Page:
Test Kit for LSI Parameters Calcium Hardness and Alkalinity
Test Kit for LSI Parameters Calcium Hardness and Alkalinity
pH probe and TDS multimeter
pH probe and TDS multimeter

If the results of your water show high to very high deposit potential, you should consider installing a softener.

Signs that you may need a softener include:

  • Water spots and stains on shower and dishes
  • Dry hair and skin
  • Difficulty getting laundry clean
  • Poor hot water flow and visible signs of hardness scale on household plumbing and appliances

Ignoring these concerns can lead to premature failure of your water heating, plumbing, and other household appliances.

If your water shows moderate to very high corrosion potential, you should consider installing an acid neutralizer.

Signs that you might need an acid neutralizer include:

  • Discoloration and staining of sinks and bathroom fixtures from corrosion of household plumbing
  • Iron corrosion will show up as a reddish brown or yellow stains and a metallic taste
  • Copper corrosion shows stains that are blue-green and also gives water a metallic taste
  • Lead corrosion has no visible signs; if your water is corrosive, you should inspect your home plumbing and call your local water utility to see if you have any lead service lines providing water. Homes built before 1991 are more likely to have lead.

If your water is corrosive and your distribution system contains lead, you should consider installing a point-of-use activated carbon or reverse osmosis system to remove lead and other heavy metals.

LSI Deposit and Corrosion Calculator

Langliers Saturation Index
Deposit and Corrosion Calculator

Heavy Metals

The main risk of corrosive water is the health risks associated with dissolved metals in water, such as lead, copper, and iron. Other heavy metals found in water, such as arsenic, mercury, cadmium, and chromium, are naturally occurring elements from your source water. Once these contaminants enter the water supply, they can accumulate in the body over time, leading to various health problems.

Lead, Copper, and Iron


If your water is highly corrosive, sometimes it can show up in obvious ways. Copper and iron corrosion can leave some obvious signs, such as discoloration of bathroom fixtures and sinks. If your water is corrosive, you should take extra precautions to protect yourself and your family from lead contamination. 

Check your TapTool water quality report to see the average lead levels in your distribution system and the last date they were reported. You can also call your local water utility to check if any lead distribution lines provide water to your home, and inspect your home plumbing for lead. Simple testing strips are good for detecting the presence of these metals. If detected, these strips can be used to determine if they are coming from your distribution system or your house by testing where the water comes into your house and at your faucets. For more accurate testing of these metals, sending your samples to a professional lab is best.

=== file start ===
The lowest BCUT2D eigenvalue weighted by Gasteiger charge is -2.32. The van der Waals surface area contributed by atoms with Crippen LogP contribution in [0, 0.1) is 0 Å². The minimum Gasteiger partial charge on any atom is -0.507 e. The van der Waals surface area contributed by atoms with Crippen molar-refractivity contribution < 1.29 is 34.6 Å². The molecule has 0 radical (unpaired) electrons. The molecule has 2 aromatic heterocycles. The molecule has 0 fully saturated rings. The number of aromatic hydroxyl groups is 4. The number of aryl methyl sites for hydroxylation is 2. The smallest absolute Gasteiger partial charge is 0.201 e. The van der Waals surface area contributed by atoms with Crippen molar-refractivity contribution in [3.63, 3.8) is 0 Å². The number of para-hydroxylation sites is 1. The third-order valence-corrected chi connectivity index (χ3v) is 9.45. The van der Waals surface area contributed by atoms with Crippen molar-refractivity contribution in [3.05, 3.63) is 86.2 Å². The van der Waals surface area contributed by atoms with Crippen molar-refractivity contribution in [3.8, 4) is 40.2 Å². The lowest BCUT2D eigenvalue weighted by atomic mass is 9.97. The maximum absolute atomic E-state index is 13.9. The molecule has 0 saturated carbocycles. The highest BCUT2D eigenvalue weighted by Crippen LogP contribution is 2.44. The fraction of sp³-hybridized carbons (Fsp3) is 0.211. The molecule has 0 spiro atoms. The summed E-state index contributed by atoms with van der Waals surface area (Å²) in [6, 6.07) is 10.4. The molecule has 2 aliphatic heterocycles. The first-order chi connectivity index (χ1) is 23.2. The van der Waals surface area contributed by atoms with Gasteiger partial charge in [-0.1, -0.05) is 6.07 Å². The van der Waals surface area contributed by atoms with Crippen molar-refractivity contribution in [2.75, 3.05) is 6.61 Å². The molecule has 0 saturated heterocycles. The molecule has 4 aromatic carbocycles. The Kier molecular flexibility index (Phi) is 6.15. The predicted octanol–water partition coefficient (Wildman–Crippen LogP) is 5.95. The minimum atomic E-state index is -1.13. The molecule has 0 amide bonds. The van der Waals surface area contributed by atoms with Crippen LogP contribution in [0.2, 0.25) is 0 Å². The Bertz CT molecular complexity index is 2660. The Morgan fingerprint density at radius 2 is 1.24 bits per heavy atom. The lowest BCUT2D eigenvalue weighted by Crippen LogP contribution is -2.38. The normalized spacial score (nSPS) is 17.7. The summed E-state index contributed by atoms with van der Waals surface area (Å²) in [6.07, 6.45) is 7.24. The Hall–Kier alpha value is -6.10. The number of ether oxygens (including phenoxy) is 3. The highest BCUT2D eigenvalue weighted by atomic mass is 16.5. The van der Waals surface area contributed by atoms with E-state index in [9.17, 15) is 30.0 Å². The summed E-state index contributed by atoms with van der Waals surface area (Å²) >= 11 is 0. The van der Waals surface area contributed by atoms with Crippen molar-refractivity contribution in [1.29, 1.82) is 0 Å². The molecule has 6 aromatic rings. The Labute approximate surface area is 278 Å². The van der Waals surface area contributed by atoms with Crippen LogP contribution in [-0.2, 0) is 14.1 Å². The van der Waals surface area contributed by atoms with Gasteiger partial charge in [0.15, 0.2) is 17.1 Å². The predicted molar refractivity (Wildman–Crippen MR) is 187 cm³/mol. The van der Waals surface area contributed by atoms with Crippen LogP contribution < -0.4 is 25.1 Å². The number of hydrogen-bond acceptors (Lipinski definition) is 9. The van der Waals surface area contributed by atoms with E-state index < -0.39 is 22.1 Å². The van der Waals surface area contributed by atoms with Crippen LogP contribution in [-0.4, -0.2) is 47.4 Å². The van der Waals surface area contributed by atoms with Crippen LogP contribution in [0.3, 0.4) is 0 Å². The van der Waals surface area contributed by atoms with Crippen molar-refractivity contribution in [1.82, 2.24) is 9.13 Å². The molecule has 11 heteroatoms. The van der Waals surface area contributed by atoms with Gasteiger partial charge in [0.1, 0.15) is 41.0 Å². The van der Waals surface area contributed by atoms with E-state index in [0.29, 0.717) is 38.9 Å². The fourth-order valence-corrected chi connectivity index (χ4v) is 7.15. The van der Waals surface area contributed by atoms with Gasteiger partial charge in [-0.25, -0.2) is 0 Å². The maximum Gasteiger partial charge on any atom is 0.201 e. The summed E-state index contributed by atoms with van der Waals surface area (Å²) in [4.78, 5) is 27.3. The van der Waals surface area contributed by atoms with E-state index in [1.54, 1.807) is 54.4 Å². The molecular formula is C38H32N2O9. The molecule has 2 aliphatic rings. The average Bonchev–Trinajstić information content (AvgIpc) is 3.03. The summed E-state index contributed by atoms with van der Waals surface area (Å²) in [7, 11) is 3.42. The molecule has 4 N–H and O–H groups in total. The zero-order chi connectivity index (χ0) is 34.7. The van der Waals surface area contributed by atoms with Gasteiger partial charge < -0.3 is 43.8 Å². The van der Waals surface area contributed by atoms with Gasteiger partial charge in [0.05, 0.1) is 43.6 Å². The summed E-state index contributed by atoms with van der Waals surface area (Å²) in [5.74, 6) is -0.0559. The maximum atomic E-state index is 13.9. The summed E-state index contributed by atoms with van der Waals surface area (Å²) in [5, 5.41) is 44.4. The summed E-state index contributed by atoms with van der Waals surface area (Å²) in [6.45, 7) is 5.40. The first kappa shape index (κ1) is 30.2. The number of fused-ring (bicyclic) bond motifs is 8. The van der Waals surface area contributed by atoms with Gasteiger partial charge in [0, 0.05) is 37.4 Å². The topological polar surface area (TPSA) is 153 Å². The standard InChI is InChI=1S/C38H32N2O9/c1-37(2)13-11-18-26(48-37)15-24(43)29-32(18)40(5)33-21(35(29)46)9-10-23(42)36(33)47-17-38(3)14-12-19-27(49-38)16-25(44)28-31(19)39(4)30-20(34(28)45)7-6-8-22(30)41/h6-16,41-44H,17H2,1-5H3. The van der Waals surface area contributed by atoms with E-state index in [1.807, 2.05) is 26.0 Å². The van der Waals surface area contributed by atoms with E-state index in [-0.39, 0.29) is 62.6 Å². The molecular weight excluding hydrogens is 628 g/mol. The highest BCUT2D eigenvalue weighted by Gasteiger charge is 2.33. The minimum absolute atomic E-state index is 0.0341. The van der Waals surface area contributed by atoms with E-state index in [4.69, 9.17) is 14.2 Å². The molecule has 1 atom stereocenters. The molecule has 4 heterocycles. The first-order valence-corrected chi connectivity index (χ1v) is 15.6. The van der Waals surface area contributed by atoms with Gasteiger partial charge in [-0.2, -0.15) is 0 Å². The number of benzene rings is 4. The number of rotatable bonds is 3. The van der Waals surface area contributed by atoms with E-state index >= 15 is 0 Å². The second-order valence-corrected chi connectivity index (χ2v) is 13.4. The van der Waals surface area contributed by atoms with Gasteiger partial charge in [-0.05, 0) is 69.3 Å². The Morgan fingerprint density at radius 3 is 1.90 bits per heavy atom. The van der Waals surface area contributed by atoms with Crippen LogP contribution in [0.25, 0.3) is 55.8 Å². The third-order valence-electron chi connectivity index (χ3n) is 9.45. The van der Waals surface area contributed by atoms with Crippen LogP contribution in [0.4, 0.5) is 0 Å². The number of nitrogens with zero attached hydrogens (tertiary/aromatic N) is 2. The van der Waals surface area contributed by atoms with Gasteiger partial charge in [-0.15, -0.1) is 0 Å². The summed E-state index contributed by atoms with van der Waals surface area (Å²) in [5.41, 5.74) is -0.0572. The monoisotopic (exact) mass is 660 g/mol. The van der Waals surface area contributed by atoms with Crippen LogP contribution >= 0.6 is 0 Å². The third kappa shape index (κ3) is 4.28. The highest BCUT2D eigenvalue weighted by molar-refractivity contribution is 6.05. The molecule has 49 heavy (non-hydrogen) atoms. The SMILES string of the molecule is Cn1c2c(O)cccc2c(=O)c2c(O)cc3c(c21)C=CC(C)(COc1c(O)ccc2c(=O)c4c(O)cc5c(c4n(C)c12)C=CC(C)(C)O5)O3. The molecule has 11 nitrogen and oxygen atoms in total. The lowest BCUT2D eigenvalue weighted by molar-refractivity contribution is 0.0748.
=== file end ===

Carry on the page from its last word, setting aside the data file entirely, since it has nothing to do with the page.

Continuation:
Since these metals are primarily corrosion related, it’s best to sample your water as you would drink it. Testing the water after flushing it for several seconds is also good data as it can indicate that the contamination is coming from your well or distribution system, not your plumbing. If you send samples to SimpleLab, they will have detailed procedures for drawing the best sample for testing purposes.

At Home Lead testing strips. Accurately detects lead down to 5 ppb
At Home Lead testing strips. Accurately detects lead down to 5 ppb
Kit for detection of lead and copper. Other parameters included
Kit for detection of lead and copper. Other parameters included

Naturally Occurring Heavy Metals


Heavy metals, arsenic, mercury, cadmium, and chromium occur naturally in the earth’s crust. These metals’ presence highly depends on your location and whether you are drawing from a groundwater or surface water source. If you find these metals in your source water, it’s a great idea to test them at your tap to see the concentration. Arsenic is common and often exceeds the EPA’s goal (MCLG) of 0 ppm in many public water systems and wells. To test for these heavy metals, you will have to send your samples to a certified lab, as there is not a good at-home method.

Radionuclide Testing

Testing for radionuclides in water is an important aspect of water testing, as these substances can pose serious health risks if present in high concentrations. Radionuclides are unstable atoms that emit radiation, and they can be found naturally in rocks and soil or released into the environment through industrial or nuclear activities.

Common radionuclides found in water are radium, uranium, and gross alpha. These are naturally occurring elements that can leach into groundwater from rock formations.